Glossip Vs. Gross: Case Study

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Astha Sahoo Legal Brief Case: Glossip vs. Gross Case #:14-795 Facts of the Case On April 29th, 2014, Clayton Lockett was put to death by Oklahoma with a three drug lethal injection process. The procedure took 40 minutes, which was more than normal. After this event, the state of Oklahoma suspended all executions till a new formula was invented that drugged a person immediately. Charles Warner and 20 other death row inmates were enraged at Oklahoma for causing so much pain to Lockett and decided to sue various officials of the state of Oklahoma. Their argument was that the use of midazolam as the initial drug violated the 8th amendment 's constraints from cruel and unjust punishment.. They also requested preliminary injunction to prohibit…show more content…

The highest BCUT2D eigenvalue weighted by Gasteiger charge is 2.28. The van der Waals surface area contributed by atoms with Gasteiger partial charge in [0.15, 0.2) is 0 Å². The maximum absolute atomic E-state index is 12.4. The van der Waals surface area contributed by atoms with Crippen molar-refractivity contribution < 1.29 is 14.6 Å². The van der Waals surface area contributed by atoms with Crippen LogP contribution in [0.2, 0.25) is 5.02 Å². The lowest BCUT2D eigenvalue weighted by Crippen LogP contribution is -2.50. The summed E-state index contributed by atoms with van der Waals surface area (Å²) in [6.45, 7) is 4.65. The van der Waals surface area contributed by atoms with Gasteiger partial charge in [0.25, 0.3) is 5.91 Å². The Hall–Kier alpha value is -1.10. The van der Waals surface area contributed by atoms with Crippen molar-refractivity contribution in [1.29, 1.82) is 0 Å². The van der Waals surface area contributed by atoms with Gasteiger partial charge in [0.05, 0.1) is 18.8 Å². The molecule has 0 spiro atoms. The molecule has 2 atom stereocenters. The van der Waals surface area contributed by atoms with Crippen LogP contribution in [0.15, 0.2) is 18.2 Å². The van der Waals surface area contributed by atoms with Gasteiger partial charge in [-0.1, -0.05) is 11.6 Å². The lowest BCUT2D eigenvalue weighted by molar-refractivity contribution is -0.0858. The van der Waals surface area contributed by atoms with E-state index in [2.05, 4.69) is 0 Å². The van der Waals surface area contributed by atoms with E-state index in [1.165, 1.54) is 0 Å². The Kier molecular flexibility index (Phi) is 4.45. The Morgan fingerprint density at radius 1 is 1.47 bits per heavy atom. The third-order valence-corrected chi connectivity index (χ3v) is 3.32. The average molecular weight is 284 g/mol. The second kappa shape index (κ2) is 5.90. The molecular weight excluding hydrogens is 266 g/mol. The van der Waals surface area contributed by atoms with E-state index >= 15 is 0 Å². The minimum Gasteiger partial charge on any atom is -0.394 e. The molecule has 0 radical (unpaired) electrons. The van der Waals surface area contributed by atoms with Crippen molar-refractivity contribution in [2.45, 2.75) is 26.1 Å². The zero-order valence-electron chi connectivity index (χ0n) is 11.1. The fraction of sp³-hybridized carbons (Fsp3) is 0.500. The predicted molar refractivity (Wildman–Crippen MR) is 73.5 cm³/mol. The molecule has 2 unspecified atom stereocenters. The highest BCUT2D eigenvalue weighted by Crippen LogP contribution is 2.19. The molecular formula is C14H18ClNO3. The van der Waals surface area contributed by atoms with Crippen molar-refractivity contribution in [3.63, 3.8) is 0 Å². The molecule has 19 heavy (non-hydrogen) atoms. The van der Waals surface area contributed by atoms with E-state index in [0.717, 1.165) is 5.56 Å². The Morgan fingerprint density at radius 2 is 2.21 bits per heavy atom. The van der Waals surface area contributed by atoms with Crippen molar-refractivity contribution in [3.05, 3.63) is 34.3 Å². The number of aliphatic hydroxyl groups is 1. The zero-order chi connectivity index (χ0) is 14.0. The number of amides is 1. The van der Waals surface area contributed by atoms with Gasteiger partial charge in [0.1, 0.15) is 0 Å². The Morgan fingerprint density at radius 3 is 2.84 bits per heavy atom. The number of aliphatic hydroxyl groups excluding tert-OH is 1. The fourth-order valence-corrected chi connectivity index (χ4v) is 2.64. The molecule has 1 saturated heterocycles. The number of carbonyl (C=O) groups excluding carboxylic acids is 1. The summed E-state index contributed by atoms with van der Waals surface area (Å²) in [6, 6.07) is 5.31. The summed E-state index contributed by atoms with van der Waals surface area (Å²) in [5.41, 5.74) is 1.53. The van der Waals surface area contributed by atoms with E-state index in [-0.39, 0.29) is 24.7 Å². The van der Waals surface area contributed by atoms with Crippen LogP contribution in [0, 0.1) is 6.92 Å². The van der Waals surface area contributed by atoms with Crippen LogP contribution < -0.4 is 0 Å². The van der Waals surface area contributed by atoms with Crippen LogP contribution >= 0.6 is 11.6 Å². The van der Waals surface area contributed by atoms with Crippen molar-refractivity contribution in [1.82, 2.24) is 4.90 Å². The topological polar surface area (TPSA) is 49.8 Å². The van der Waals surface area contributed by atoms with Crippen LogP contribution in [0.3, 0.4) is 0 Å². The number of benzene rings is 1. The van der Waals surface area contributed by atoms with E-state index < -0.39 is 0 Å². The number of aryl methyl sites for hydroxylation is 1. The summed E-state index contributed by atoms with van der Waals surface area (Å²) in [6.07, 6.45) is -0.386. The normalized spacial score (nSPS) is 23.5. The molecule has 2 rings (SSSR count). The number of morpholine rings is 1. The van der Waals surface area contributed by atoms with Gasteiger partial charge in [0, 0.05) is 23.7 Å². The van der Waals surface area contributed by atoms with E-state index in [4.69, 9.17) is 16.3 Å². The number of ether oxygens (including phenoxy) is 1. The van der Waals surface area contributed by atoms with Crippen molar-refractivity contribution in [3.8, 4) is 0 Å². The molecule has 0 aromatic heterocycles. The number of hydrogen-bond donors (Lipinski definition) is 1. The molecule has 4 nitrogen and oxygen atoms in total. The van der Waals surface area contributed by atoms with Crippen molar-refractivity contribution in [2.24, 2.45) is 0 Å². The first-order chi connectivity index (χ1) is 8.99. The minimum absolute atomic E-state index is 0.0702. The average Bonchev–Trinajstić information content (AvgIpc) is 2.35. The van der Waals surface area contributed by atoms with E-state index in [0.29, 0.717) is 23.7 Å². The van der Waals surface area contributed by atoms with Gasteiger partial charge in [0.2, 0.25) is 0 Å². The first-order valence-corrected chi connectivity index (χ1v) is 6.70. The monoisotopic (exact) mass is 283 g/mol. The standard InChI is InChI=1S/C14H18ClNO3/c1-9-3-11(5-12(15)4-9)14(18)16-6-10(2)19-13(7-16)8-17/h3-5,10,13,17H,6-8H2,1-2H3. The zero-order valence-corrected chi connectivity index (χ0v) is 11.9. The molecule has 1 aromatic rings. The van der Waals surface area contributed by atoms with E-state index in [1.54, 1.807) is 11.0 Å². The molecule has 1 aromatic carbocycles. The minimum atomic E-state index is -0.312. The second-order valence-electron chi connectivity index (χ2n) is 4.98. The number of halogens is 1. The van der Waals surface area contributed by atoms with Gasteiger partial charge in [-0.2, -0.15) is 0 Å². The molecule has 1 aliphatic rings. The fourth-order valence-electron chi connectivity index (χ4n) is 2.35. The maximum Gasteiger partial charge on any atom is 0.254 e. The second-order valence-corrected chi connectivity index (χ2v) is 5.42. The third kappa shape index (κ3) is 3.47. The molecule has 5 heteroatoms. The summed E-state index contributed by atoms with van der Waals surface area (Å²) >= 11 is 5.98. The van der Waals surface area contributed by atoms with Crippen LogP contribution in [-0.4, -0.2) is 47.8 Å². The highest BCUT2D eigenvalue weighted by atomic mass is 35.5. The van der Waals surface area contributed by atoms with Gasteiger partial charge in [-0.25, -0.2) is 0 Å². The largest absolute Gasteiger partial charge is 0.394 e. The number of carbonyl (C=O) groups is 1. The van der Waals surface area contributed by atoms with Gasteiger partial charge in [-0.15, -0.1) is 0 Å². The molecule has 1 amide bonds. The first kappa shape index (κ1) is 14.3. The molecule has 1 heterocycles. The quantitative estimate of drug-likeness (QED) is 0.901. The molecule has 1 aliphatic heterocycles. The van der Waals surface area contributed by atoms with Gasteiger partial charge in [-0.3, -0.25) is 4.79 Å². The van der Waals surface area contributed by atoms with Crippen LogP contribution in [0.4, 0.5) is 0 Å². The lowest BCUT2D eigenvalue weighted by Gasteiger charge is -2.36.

With the use of midazolam, the outcome is fallout is not always a quick death. Also, the death penalty in general forces many inmates to commit suicide or feel pressured. Glossip states that “...it’s pure torture, I’m not lying(Glossip). Respondent: Kevin J. Gross The use of midazolam does not violate the 8th amendment. There have only been a few cases that have failed, and we have improved our strategy. Even if the execution takes more than the estimated amount of time, there is not a substantial amount of pain that would be consisered as cruel and unusual punishment.In addition, those being given capital punishment are deprived of life for taking away the lives of others. Opinion of the Court (Justice Samuel A Alito Jr.) There is not sufficient evidence that midazolam causes severe pain. Further, the 8th amendment does not obligate the execution method be free of pain. Besides, those given capital punishment are “deprived of life”(Alito), so the meager pain they encounter is incomparable to the amount of pain he/she caused to the victim(s). In addition, there is not sufficient evidence that the use of midazolam causes induces a notable risk of severe pain that the death penalty should be outlawed. Judges agreeing with the majority opinion are John Roberts, Antonin Scalia, Anthony Kennedy, Samuel Alito, and Clarence
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